It is safe to say at this point that Facebook’s IPO was a dud.
That is not to say they will not bounce back, or beat estimates on earnings, or make boatloads of cash. But their Initial Public Offering certainly left something to be desired.
Maybe these investors are more keen on the value of Facebook than we gave them credit for. Maybe people outside Silicon Valley realize that Facebook has an incredible amount of holes in their business plan, chief among them the fact that their “mission” runs directly into the face of how they plan to make money.
The biggest black mark on Facebook heading up to their IPO was GM pulling out $10 million dollars in ads from the social media platform. At the time I wrote how it was no big deal, and I continue to believe the story is more fluff than substance, but this week we got some new details.
We previously knew that GM and Facebook had a meeting to discuss GM’s ad buys. Previously, all we knew was that Facebook had pushed the free services it provides (brand pages) to GM, and we were puzzled. Facebook was going public, they needed to push not the free stuff, but rather the paid stuff. This made little sense. Well, recent news cleared up some things. Turns out GM wanted to buy more ad space, but not the pathetic little Facebook-looking squares, rather they wanted something bigger, spectacular, and unique to GM. Facebook declined.
I saw one comment about this story that bashed GM for wanting to turn Facebook into “TV advertising.” Hardly. That completely misunderstands what’s happening here. GM wanted to spend more money to reach consumers, no problem with that. Facebook wants to maintain the integrity of their network and user experience, no problem with that either. GM already has a plethora of free brand pages where they interact with consumers, and I’ve interviewed an executive at GM who handles their social media and digital strategy, I assure you, they get it.
This story does not present a GM problem, it presents a Facebook problem. Facebook is now public, they generate money from advertising. Yet at the same time, they seem opposed to advertising. The truth is, paid advertising on Facebook is no better than TV or print – it interrupts and clutters the experience. However, Facebook offers no other options. That needs to change, and fast.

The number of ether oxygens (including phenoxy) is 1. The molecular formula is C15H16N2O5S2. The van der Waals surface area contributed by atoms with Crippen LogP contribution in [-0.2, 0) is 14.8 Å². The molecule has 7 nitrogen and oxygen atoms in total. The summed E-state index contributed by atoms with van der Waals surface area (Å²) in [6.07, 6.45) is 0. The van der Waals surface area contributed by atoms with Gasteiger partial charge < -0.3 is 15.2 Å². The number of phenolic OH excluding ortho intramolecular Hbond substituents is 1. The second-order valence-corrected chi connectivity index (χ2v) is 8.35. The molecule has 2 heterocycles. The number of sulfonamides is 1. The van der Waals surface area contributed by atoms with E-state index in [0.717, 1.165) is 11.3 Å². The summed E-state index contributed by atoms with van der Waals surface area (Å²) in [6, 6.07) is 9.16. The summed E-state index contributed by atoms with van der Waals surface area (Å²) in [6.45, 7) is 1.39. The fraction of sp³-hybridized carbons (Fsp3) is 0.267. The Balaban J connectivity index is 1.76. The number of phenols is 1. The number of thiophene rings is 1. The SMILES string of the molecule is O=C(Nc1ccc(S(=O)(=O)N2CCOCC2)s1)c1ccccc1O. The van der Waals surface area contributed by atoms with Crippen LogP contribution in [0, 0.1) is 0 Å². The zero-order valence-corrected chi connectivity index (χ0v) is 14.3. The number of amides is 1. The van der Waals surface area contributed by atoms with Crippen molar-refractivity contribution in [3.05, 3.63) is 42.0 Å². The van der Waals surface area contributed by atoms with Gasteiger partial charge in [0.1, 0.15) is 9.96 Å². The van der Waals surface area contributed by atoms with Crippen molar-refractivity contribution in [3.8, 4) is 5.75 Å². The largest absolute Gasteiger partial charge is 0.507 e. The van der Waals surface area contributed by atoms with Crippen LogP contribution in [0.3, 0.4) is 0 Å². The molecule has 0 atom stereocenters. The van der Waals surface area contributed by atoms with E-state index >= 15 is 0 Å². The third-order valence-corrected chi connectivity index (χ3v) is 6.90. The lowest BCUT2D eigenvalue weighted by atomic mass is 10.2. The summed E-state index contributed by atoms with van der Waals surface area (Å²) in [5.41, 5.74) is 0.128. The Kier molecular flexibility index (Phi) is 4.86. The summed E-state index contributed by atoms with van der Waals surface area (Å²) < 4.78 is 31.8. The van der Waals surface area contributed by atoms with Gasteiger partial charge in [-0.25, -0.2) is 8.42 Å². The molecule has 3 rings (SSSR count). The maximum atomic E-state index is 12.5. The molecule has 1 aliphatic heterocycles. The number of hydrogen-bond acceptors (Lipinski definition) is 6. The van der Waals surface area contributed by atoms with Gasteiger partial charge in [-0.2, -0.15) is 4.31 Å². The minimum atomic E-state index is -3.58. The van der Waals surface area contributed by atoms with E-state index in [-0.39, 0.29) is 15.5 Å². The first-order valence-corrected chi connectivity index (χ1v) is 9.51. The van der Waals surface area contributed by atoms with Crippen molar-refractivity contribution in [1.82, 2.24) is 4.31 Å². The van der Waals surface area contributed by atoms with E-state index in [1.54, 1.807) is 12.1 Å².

Facebook’s mission is “to give people the power to share and make the world more open and connected.” That is a great textbook mission; short, concise, and to the point. However, it forces Facebook to walk a very fine line with advertising.
There is a knee-jerk reaction, that certainly has truth, that when corporate dollars begin to invade a platform, it is no longer open and free. Facebook did not want to give GM more visible ad buys because their platform would no longer be viewed as “open and free,” it would be viewed as “sponsored by GM.”
To many of its users, open and free means unfettered by major corporate dollars. It means that no corporation has such a large advertising stake that they can make critical decisions about the platform. To be fair, I don’t believe GM has any interest in making key Facebook decisions, all they care about is selling cars, but user perception is what matters. Facebook does not have users locked into a long-term contract, they can leave en masse at any time.
Furthermore, there’s a chasm within the company between business and changing the world. It is very clear Mark Zuckerberg has little interest in business affairs; he ruffled feathers in the investor community by wearing his signature hoodie and jeans during the IPO roadshow, and he couldn’t even travel to New York for the the first day of trading, opting to “ring the bell” from Menlo Park, CA. Zuckerberg is 100 percent focused on the user, their experience, and how they can use Facebook to make the world “more open and free.”
Sherly Sandberg, on the other hand, is focused 100 percent on making money. Facebook is now a public company, if investors are going to put up money, they need to see returns. Especially when Facebook’s stock price is over 100 times their earnings. Sandberg is committed to making sure Facebook stays in the black, very high in the black.
At face this is not an issue, it is not unusual for a company to have someone focused completely on business and a separate person completely on the consumer. However, Facebook is different. Their desired path of monetization directly affects the user experience.
Consumers are inundated with advertising everywhere, furthermore they are tired of advertisements that interrupt – taking away from the experience of consuming media. Facebook understands this, so they’ve done their darndest to make their advertising targeted and cohesive – thus limit the interruption. Visually, Facebook ads look like any other Facebook post, except they are on the right hand side and marked as an advertisement. Anything above and beyond this might be deemed too loud and interrupting.
Thus, GM’s ambitions of having a more grandiose advertising presence on the site, could run the risk of turning off users. So Facebook turned down what was likely millions of dollars and sided with the user.
Totally fine for a private company, not so great for a public company.
If Facebook is going to succeed monetarily with advertising as their primary income they will have to expand its scope and size. They cannot continue growth with blended in ads that are poorly targeted. They need to go bigger. It does not have to be huge banner ads on the top of the site, it could be a host of tools for brand pages that increase visibility and performance, but something must be done to break the mold of the tired ole’ “targeted” ads.